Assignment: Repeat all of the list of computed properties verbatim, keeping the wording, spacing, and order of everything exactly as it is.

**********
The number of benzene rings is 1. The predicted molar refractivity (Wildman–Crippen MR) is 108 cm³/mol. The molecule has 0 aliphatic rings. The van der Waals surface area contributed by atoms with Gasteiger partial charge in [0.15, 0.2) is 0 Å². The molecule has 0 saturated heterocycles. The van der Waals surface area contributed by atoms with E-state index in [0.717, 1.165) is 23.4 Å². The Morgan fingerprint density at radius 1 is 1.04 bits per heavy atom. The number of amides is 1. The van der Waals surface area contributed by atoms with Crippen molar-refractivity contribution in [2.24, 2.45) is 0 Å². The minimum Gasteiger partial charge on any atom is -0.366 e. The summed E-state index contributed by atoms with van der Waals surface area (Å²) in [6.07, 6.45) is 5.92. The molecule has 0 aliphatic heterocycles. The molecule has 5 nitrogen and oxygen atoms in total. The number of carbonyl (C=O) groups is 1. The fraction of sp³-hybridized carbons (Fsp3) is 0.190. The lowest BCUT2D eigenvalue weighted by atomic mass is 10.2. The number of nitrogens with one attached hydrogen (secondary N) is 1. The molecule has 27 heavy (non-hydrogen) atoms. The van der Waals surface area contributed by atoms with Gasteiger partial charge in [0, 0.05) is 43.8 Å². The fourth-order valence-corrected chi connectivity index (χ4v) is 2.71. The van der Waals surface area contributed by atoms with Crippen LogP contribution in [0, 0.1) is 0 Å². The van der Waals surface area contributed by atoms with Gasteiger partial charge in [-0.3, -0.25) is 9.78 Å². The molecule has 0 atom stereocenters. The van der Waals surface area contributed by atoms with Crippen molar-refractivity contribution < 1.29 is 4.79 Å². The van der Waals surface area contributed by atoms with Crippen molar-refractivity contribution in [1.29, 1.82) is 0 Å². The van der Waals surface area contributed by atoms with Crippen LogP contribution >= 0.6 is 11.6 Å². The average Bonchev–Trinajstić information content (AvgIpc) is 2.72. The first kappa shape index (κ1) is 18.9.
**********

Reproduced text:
The number of benzene rings is 1. The predicted molar refractivity (Wildman–Crippen MR) is 108 cm³/mol. The molecule has 0 aliphatic rings. The van der Waals surface area contributed by atoms with Gasteiger partial charge in [0.15, 0.2) is 0 Å². The molecule has 0 saturated heterocycles. The van der Waals surface area contributed by atoms with E-state index in [0.717, 1.165) is 23.4 Å². The Morgan fingerprint density at radius 1 is 1.04 bits per heavy atom. The number of amides is 1. The van der Waals surface area contributed by atoms with Crippen molar-refractivity contribution in [2.24, 2.45) is 0 Å². The minimum Gasteiger partial charge on any atom is -0.366 e. The summed E-state index contributed by atoms with van der Waals surface area (Å²) in [6.07, 6.45) is 5.92. The molecule has 0 aliphatic heterocycles. The molecule has 5 nitrogen and oxygen atoms in total. The number of carbonyl (C=O) groups is 1. The fraction of sp³-hybridized carbons (Fsp3) is 0.190. The lowest BCUT2D eigenvalue weighted by atomic mass is 10.2. The number of nitrogens with one attached hydrogen (secondary N) is 1. The molecule has 27 heavy (non-hydrogen) atoms. The van der Waals surface area contributed by atoms with Gasteiger partial charge in [0, 0.05) is 43.8 Å². The fourth-order valence-corrected chi connectivity index (χ4v) is 2.71. The van der Waals surface area contributed by atoms with Crippen LogP contribution in [0, 0.1) is 0 Å². The van der Waals surface area contributed by atoms with Gasteiger partial charge in [-0.3, -0.25) is 9.78 Å². The molecule has 0 atom stereocenters. The van der Waals surface area contributed by atoms with Crippen molar-refractivity contribution < 1.29 is 4.79 Å². The van der Waals surface area contributed by atoms with Crippen molar-refractivity contribution in [1.29, 1.82) is 0 Å². The van der Waals surface area contributed by atoms with Crippen LogP contribution >= 0.6 is 11.6 Å². The average Bonchev–Trinajstić information content (AvgIpc) is 2.72. The first kappa shape index (κ1) is 18.9.